Grief, part three - The ongoing state of my life

   Well, my mother's memorial service was this past Saturday.  I was surprised to find that it was more difficult for me than I thought it was going to be.  And afterword, it is still sorrowful and still extremely depressing.  Yet I have to say that throughout the process there were good moments too.
     The visitation and memorial were nice.  I was amazed at some of the people who took time out to come and pay their respects.  People who traveled from the Twin Cities, people who only knew mom through her time at the nursing home and didn't know the family, old friends of mine who were a big part of my young life and childhood in Rochester, family that had traveled far, etc.  It seemed to me that the best of people's personality showed at the time of my grief and mourning.  The memorial service was simple, each of the surviving children read a poem and my childhood friend, Reverend C. Nelson, gave a very nice talk about mom's life, her influence on others and the influences that shaped who she was.  I didn't feel terribly sad until the graveside service when I was forced to say my final goodbye.  There I shed a few tears and let go of my mother's physical being.
     It was after we returned home that the grief poured in and took over.  I received a notice that a wonderful friend from my childhood had made a donation to the Alzheimer's Association in my mother's name.  Suddenly I was overwhelmed with sadness.  I was surprised by the loving generosity shown and deeply saddened that I could not share this moment with my mother.  It was also then that I realized that the person who had always meant so much in my life was no longer there.  And even though the past few years had been difficult, at least I could always sit with her and hold her hand.  Now my mother's hand was gone.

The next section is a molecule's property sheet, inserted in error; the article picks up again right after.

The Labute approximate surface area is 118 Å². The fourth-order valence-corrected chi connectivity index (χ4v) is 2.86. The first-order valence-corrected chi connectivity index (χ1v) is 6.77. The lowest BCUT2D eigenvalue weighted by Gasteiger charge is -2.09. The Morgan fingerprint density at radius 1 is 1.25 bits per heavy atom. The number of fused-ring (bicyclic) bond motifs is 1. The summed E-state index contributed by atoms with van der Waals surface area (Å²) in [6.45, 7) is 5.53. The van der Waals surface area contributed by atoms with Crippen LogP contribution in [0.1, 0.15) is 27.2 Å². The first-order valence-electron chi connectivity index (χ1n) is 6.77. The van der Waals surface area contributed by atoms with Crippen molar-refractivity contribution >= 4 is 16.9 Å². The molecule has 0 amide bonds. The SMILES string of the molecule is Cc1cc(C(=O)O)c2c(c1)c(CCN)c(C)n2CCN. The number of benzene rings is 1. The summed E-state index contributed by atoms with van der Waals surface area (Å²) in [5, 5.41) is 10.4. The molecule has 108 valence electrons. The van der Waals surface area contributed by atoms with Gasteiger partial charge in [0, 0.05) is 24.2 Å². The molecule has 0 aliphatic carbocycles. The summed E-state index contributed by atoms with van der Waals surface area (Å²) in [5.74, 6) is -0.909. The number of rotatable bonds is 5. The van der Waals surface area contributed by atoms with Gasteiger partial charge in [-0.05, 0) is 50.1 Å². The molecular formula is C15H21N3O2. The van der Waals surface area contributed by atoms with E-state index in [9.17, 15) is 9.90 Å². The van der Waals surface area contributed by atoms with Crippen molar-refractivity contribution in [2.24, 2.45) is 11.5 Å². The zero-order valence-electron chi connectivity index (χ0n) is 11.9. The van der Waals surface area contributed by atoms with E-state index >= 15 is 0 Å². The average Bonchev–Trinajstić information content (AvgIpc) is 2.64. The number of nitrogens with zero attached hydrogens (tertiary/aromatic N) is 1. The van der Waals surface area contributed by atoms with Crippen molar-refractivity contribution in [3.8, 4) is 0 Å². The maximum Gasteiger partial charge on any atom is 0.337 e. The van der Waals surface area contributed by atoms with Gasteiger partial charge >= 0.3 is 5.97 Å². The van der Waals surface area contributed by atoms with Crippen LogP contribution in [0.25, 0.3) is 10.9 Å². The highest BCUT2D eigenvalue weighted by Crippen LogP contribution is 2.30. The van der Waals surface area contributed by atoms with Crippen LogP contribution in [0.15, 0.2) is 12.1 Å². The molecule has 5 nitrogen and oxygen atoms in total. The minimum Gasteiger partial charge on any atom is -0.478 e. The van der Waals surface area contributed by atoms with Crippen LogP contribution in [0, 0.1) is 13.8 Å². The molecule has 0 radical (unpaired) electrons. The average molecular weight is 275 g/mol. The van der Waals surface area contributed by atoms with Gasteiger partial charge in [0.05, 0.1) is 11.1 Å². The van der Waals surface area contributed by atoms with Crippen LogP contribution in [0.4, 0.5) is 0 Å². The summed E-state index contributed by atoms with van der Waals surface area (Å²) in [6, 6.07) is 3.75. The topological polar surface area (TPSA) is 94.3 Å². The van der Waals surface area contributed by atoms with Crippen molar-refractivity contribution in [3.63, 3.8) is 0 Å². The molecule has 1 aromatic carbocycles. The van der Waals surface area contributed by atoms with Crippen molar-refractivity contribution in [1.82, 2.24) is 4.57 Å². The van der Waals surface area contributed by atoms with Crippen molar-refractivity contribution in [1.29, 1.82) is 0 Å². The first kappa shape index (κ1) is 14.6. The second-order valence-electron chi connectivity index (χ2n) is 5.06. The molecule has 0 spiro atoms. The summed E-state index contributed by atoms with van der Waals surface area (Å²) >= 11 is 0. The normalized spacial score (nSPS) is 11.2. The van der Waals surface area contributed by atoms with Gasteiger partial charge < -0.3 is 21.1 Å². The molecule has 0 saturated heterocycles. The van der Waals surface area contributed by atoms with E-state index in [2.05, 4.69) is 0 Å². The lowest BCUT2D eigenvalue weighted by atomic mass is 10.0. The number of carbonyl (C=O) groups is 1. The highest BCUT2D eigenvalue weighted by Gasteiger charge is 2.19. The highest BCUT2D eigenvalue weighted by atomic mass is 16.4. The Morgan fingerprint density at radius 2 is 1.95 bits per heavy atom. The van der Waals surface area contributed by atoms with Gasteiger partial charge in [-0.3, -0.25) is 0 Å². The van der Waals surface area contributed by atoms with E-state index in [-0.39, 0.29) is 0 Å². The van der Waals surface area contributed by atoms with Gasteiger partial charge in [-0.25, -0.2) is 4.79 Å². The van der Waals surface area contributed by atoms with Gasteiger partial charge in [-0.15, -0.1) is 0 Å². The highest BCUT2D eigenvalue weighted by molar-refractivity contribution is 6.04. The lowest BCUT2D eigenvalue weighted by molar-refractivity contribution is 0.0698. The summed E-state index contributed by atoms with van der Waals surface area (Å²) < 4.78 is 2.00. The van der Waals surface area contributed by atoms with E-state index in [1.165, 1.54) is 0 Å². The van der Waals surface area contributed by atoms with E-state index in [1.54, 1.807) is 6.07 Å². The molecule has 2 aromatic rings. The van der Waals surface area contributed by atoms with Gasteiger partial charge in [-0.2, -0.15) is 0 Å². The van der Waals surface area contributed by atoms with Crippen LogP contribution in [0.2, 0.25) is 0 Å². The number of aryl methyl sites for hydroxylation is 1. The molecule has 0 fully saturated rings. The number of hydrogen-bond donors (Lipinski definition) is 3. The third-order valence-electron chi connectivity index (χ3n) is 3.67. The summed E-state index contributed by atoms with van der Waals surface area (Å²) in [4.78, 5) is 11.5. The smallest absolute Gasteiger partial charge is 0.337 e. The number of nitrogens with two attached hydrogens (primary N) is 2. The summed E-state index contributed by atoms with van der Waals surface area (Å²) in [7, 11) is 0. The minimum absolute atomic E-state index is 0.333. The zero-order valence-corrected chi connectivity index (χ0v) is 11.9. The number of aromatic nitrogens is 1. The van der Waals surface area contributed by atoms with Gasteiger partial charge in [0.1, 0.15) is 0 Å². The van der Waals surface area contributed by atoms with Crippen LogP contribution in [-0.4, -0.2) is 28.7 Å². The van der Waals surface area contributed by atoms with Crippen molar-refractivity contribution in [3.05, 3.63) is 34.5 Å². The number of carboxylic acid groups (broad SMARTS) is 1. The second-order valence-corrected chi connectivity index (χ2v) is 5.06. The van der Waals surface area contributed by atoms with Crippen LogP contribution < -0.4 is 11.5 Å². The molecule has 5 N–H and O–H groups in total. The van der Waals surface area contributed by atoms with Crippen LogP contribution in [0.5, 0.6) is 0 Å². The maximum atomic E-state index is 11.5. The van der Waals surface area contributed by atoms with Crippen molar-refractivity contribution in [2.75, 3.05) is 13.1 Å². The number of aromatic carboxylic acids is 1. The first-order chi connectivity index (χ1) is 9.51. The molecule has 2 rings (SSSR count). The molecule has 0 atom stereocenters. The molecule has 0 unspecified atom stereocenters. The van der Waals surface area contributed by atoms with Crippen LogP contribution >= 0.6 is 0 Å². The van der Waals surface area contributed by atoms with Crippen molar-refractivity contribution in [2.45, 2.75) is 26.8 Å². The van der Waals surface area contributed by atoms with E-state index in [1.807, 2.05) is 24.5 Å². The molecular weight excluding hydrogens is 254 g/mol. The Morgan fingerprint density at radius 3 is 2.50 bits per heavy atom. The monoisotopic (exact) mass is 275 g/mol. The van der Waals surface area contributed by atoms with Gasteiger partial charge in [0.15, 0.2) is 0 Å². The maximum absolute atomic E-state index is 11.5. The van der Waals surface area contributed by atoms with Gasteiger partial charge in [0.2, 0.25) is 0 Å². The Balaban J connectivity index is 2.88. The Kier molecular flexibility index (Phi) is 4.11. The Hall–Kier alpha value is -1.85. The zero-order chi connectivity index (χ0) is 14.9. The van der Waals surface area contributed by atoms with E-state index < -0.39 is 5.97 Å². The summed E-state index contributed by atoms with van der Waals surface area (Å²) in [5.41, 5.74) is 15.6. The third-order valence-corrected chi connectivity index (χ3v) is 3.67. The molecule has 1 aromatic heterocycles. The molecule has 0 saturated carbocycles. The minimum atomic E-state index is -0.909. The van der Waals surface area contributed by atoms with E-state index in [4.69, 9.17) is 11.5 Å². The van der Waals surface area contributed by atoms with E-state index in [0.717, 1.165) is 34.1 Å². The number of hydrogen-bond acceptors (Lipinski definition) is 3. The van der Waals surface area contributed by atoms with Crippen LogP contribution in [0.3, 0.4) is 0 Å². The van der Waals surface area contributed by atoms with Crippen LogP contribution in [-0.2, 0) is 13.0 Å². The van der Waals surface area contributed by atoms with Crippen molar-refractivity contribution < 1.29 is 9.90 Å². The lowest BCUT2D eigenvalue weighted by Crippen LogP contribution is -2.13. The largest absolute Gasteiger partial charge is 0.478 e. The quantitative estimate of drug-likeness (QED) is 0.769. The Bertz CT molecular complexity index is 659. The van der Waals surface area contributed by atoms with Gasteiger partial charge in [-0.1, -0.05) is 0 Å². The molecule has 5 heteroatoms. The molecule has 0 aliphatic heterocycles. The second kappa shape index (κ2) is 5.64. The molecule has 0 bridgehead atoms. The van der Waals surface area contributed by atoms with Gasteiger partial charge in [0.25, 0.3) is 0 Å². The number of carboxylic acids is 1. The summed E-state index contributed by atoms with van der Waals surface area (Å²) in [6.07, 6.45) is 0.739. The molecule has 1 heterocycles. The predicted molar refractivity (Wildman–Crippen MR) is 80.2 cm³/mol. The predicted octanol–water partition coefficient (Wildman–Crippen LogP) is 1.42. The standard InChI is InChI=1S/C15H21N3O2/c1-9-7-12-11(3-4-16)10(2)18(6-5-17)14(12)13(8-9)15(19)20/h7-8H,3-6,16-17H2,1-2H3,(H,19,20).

And now a few days after the service, I am even more saddened by events that have angered, hurt and depressed me even more than ever before.  I feel as if those who should have understood what I was going through and how I was feeling did not understand or at least chose to ignore it.  I will not go into details here other than to say that now more then ever I wonder if all this is worth it.  I know that mother is at peace, I sometimes wish that I could be too.  I know that I will not do anything "drastic" but I also will not quickly get over the hurt.  Eventually, the pain will go away and maybe the depression will too.  My mother would not want me to hold the anger and I will not let the anger, pain and depression win.
     So now I am left with memories.  Memories that will keep my mother alive in my heart and will cheer me when I am sad and depressed.  Memories of my childhood, of happy times, of long talks, of gathering with family around the table for a wonderful home cooked meal, of holding my mother's hand.  And I will remember the memorial service, the wonderful friends and family that showed their love and support as I went through this painful period of grief.  And soon, I hope, the grief will be replaced with a calm knowledge that I did all I could for my mother and my reward was, and always will be, memories of my dear, sweet mother.
     So long mom.  Until I see your smile, your bright blue eyes and hold your hand, please know that I am okay.  Oh, and tell dad and the rest of the family with you that I miss them.

Oh, and one more thing, if you are so inclined, we would like to see donations made in the name of Ida E. Bandel go to the Alzheimer's Association.  
Please go to - to make your donation.
Thank You!


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